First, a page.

The Magic Candle was the most unusual CRPG I had played to that point, but I wasn't prepared for Darklands. It used 15th century history for almost everything: canonical hours, Medieval currency, alchemical formulae, Catholic saints, practical arms and armor of the era, period-accurate names and spellings for cities, traditional music, mythic conceptions of satanic Templars – the works.

It also bucked so many CRPG conventions that it took me a while to wrap my head around it. Instead of making a party of characters of different races and classes, you developed them along life paths, Traveller-style, in five year increments. You could, in fact, have a party with a grizzled knight, a young bandit, a hapless mystic of affective piety, and an 80 year-old alchemist (whom you most certainly would not abandon for his potent potions five minutes into gameplay!) And as previously mentioned, there were no alignments, no levels, no experience points – just a learn-by-doing skill system and a big open world. I felt like the game gave me the freedom to explore “Greater Germany” as I saw fit.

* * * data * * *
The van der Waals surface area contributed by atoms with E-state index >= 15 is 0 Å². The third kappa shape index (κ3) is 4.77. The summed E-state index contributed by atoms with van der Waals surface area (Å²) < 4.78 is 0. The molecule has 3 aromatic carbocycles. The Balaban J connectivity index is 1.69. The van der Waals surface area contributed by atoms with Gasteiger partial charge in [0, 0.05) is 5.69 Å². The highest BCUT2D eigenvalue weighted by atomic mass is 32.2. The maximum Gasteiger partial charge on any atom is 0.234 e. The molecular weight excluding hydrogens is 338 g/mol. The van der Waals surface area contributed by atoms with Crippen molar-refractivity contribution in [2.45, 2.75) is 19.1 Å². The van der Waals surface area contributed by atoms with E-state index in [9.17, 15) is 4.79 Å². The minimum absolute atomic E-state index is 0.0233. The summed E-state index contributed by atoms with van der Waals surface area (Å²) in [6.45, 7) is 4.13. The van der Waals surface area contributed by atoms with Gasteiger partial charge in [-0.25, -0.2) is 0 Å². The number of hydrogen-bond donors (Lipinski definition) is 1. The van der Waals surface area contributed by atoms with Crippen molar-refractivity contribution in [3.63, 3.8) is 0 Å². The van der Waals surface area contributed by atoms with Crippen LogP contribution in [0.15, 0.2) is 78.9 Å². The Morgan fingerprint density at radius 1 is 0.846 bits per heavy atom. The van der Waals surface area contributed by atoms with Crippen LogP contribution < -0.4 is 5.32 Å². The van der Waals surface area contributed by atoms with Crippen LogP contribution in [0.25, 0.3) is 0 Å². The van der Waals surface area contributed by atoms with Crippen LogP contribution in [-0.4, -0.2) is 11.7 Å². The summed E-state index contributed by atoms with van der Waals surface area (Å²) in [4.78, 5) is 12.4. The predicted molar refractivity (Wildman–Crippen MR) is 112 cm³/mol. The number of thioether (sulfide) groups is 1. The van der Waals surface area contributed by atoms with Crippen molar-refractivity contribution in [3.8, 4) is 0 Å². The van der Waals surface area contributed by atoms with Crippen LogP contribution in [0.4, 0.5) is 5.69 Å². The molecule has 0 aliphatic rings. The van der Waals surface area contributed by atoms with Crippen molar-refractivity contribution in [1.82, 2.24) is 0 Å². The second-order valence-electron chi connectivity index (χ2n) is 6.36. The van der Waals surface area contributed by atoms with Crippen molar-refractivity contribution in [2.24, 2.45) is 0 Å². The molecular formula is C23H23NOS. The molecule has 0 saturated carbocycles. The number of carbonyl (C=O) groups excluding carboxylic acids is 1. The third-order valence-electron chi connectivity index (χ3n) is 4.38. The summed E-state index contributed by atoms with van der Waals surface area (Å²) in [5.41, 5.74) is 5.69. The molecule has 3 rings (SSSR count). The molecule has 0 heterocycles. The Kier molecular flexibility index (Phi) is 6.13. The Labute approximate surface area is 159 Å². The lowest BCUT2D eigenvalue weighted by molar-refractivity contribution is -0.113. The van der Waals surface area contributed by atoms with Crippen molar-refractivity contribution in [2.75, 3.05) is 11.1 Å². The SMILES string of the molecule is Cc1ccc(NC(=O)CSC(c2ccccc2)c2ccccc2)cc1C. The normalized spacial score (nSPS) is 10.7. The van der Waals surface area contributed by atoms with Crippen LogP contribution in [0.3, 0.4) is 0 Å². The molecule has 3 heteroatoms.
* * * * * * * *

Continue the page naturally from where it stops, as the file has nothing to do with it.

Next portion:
Not that it was a forgiving exploration. Darklands was a wonderful open world game, one that rarely warned travelers about dangers lurking in a Raubritter's castle or what you might encounter while stumbling through the Black Forest. You could find yourself arguing with a demon in Latin at the Devil's Bridge, fleeing from the Wild Hunt after you've interrupted the witches' High Sabbath, or praying for a saint's intercession as you await public execution in a town square.